Stephen Covey was one of greatest leadership leaders of our time. We really are missing his wisdom each day since his passing. He gave his all, so that we may learn what leadership is truly about.
The following is one of the stories he told to remind us of how we can become so busy at work doing the things that we need to do, that we neglect doing the things that are necessary for us to do our jobs more efficiently.
He wanted to impress upon us that by having a well thought out daily plan, you can execute your job tasks more effectively and waste less time.
Too many times we just keep pushing forward thinking it will all turn out for the best, when in fact, we actually are taking steps backward and becoming less effective.
I hope you enjoy this story and take heed to keep your axe sharpened each day. I know it has reminded me.
You are greatly missed Stephen Covey!
Author: Stephen Covey
From: 7 Habits of Highly Effective People
Once upon a time a very strong woodcutter asks for a job as a timber merchant, and he got it. The pay was really good and so were the work conditions. For that reason, the woodcutter was determined to do his best.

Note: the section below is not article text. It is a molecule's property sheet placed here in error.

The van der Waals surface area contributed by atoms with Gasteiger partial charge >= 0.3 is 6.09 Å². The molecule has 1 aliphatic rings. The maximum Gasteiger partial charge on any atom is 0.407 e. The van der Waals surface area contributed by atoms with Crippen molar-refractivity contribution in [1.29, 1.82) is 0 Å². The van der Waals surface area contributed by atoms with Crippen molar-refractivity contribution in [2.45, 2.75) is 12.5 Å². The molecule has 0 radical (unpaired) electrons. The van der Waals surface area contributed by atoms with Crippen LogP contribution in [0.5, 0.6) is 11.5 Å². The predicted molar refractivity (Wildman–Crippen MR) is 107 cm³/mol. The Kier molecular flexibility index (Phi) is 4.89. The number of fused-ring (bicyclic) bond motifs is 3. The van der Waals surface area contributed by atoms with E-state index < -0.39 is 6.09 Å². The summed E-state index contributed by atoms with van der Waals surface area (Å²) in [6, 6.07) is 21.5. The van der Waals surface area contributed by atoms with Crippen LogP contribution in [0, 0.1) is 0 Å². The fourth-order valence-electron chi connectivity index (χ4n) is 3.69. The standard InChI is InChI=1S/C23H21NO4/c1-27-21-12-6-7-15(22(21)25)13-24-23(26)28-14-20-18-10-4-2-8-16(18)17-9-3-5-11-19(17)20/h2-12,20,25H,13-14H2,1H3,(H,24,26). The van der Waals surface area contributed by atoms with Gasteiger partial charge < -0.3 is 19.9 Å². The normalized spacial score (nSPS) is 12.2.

His boss gave him an axe and showed him the area where he was supposed to work.
The first day, the woodcutter brought 18 trees down
“Congratulations,” the boss said. “Go on that way!”
Very motivated by the boss’ words, the woodcutter tried harder the next day, but he only could bring 15 trees. The third day he tied even harder, but he only could bring down10 trees. Day after day he was bringing less and less trees.
“I must be losing my strength”, the woodcutter thought. He went to the boss and apologized, saying that he could not understand what was going on.
“When was the last time you sharpened your axe?” the boss asked.
“Sharpen? I had no time to sharpen my axe. I have been very busy trying to cut trees…”
Take care of yourself. Make sure you get the tools and continuing education you need in order to keep your axe sharpened. If you are a leader, your followers are counting on you, do not forget that.